With the earliest books written on rolls of papyrus dating back to 2,900 B.C., our quest for information and need to communicate cannot be underestimated.
Even further back, in the Paleolithic era, human beings found a way to share their stories through detailed cave paintings. An extant dictionary has also been found written in cuneiform on a stone tablet dated approximately 2,300 B.C. In China, some of that region’s earliest books are found on silk as a medium, written with brushes. Bone, bronze, pottery, shells, dried palm leaves and other plant materials were also used as the basis of chronicles in various parts of the world. The Royal Library of Alexandria (Egypt) was among the first libraries and largest housings for books in the ancient world, estimated to have opened two or three centuries B.C.
In the Middle Ages, reading became integral to Monastic life, where monks painstakingly copied, decorated, rebound, and conserved manuscripts in the scriptorium.
In short, and to paraphrase one of the great poets, the need to read challenges, strains, and propels us forward, and it always has.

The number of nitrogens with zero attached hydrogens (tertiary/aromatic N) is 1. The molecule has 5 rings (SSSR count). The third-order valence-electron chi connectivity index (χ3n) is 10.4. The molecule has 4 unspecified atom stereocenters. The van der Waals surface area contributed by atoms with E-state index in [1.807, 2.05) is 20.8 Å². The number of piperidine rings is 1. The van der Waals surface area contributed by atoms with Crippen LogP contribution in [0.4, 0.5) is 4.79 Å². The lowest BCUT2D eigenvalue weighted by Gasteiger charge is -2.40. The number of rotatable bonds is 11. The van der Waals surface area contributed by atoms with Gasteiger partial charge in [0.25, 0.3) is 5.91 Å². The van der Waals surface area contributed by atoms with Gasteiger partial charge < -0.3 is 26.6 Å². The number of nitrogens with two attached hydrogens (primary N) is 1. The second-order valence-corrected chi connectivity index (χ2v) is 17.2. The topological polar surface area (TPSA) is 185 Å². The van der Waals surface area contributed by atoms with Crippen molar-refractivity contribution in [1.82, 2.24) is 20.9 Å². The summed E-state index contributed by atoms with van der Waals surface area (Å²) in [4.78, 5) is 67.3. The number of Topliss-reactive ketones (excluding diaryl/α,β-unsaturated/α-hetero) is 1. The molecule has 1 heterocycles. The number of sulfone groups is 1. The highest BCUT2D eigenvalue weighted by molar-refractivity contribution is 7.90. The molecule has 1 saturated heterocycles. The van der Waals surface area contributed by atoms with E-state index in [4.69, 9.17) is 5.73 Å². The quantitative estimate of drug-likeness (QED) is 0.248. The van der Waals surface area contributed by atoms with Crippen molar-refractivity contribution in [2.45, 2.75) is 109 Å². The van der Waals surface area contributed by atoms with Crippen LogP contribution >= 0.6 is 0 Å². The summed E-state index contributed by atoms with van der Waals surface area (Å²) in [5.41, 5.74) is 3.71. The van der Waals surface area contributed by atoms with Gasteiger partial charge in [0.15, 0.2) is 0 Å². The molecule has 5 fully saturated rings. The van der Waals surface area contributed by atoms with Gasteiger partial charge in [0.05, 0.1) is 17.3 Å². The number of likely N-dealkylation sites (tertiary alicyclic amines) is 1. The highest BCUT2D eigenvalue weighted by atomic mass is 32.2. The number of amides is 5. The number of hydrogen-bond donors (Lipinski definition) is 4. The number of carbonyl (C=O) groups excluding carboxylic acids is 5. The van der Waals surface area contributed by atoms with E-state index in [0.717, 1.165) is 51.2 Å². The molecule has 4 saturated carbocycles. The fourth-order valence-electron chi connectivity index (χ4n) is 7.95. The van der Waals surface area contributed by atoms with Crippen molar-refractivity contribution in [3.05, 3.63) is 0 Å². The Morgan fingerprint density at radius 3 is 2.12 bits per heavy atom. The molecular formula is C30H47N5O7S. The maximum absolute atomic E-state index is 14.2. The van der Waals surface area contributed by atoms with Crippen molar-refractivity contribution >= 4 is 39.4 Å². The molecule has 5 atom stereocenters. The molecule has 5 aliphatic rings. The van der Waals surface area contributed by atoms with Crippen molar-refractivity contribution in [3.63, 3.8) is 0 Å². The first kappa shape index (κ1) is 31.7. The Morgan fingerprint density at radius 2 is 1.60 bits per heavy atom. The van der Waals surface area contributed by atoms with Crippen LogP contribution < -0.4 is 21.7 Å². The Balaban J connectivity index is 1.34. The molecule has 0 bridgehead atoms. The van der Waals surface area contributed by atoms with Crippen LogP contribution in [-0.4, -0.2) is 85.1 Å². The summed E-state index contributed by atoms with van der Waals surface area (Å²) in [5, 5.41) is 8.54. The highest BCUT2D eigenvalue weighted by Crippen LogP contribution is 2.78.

August 9th is Book Lover’s Day, though passionate readers claim merely having a book in one’s hands makes that moment a holiday in itself. While publishing vehicles have changed and are constantly evolving (seen anyone on the treadmill lately without a Nook or Kindle?!), for most of us the quest for information–sparked as small children– grows exponentially no matter what. Sometimes we need to know in order to pass that history or English literature test, and other times we just want to know–as in how to prepare the ultimate holiday feast or about Proof of Heaven.
Still on other occasions we simply want to escape–perhaps into the pages of The Constant Gardener or Eat Pray Love. But whatever our questions, chances are the answers can be found in a book. In fact it’s been said that in the 21st Century we see more images in a single day–much of it through reading– in books, via the Internet, on cell phones, and through various other modes of technology than the Victorians did in an entire lifetime. Books in any form make an indelible mark on all of our lives, no matter when we live!
To celebrate the book and share your love of reading, book clubs are engaging forums (and if dessert is on the agenda, all the better!). Adult and children’s literacy programs can always use your skills and passion. If books have opened your world and changed your life, and you have an hour or two a week or even a month to spare, others may be inspired by that gift. Libraries, schools, neighborhood community centers, shelters, and other organizations will value your contribution–and allow you to unleash your inner book lover! Websites such as www.literacydirectory.org and www.literacyconnections.com can provide ideas to help you in your efforts.
As for the holiday, when was the last time you shared a great book with a leafy tree and a tuna sandwich? Fifty Shades of Grey, anyone?!